Every link in a supply chain must be protected form theft.
While escalating political conflict and climate change cause severe problems for global supply chains, the danger posed by criminals targeting shipments should be a major concern of most industries, according to the British Standards Institution. A BSI group report found theft cost the global supply chain $22.6 billion in 2015.
As companies expand into new countries and criminals become smarter, the specific threats posed by theft shift. Companies should investigate data collection strategies to respond to new supply chain logistics management obstacles and security features to prevent businesses from looking like targets.
The Modern Form of Cargo Theft
While the billions of dollars lost to global supply chain theft is a great concern, domestically things look a little better. FreightWatch, a shipping management company, reported U.S. supply chain theft was down 7 percent between 2014 and 2015, according to The Wall Street Journal. Around the world, however, the amount of goods stolen during distribution is higher in South America and China. One thing these territories have in common with the U.S is the method by which criminals steal inventory.
Hijacking trucks seems to be the most popular way thieves intercept valuable goods in route for distribution. In 2015, there were multiple incidents of gangs threatening employees with violence or simply slipping into the driver's seat of a vehicle left idling. Supply Chain Digest shared the results of a 2014 FreightWatch survey that found 90 percent of all cargo shipment thefts occurred when the truck was unattended.
Another trend reported by the multiple studies is thieves altering their targets from high-priced items to less-supervised products. Many criminals avoid pharmaceuticals and electronics because they can be tracked through serial numbers and other monitoring strategies. The 2015 FreightWatch survey found food and drink products were the most likely to be stolen, while home and garden merchandise was No. 2.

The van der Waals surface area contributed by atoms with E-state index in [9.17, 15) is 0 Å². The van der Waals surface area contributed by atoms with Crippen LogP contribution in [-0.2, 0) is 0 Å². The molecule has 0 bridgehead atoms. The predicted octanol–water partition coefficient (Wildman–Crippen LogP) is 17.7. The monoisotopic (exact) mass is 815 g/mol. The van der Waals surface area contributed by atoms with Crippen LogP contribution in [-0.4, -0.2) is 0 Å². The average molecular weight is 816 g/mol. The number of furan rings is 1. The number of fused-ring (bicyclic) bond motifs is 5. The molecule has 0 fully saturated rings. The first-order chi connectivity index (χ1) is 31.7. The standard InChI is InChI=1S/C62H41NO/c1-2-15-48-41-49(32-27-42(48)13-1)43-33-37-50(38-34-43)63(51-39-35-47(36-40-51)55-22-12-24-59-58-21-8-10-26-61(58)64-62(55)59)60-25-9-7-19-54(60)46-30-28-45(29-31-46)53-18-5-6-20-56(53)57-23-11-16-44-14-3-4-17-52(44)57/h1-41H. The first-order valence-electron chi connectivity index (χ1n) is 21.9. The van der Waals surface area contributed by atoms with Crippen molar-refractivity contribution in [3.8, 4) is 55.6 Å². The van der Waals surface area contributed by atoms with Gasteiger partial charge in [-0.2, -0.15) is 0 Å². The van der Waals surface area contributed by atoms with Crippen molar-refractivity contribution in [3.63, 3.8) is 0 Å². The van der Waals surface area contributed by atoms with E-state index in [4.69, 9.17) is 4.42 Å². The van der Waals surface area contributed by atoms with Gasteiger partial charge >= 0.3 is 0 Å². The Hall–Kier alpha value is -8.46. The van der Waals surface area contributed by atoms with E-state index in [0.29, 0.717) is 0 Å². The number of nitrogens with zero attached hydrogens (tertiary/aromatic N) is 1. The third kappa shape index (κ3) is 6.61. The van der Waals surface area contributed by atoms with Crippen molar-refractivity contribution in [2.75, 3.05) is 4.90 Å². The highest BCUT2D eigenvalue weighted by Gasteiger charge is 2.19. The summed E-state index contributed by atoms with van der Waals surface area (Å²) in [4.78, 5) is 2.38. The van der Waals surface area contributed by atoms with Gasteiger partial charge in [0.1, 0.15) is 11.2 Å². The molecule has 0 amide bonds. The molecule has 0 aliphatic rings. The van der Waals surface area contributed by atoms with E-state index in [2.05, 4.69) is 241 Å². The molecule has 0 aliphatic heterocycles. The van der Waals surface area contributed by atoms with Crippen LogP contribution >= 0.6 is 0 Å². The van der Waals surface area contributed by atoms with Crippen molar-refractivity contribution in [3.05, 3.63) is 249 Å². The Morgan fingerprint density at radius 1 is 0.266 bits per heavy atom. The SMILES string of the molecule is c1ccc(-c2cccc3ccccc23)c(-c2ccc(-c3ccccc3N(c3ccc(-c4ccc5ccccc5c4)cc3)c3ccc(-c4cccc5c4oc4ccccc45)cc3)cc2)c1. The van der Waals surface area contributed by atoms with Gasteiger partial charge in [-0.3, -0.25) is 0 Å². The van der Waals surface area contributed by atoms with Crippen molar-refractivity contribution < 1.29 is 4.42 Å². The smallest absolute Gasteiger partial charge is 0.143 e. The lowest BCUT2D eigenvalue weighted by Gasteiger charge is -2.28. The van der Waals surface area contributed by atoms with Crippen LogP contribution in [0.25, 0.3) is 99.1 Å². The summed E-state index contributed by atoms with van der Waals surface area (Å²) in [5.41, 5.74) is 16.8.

Protecting the Supply Chain
No matter the price of the cargo, a theft will cost a business. A Georgia Tech study found a single problem with the supply chain can cause a company's stock to decrease by 8 percent, according to Bizjournals. When someone steals a shipment, the business not only loses the value of the product, but could dissuade a customer due to a late order and suffer from a number of other negative consequences.
Every industry needs to follow the example of high-end product distributors and create accountability procedures throughout the supply chain. Using barcode software, mobile data collection devices and other solutions, businesses can track check points throughout a distribution route. Tagging products, pallets and other assets with modern identifiers may dissuade criminals and allows companies to spot weaknesses in its current plans. When partners - particularly foreign ones - communicate through collected data, it prevents glossing over vulnerabilities due to miscommunication.
If truck drivers use mobile devices to report activities and check with managers, it should cause them to pay closer attention to their actions and account for their every movement. This commitment to visibility and supply chain security should be present at every level of a company.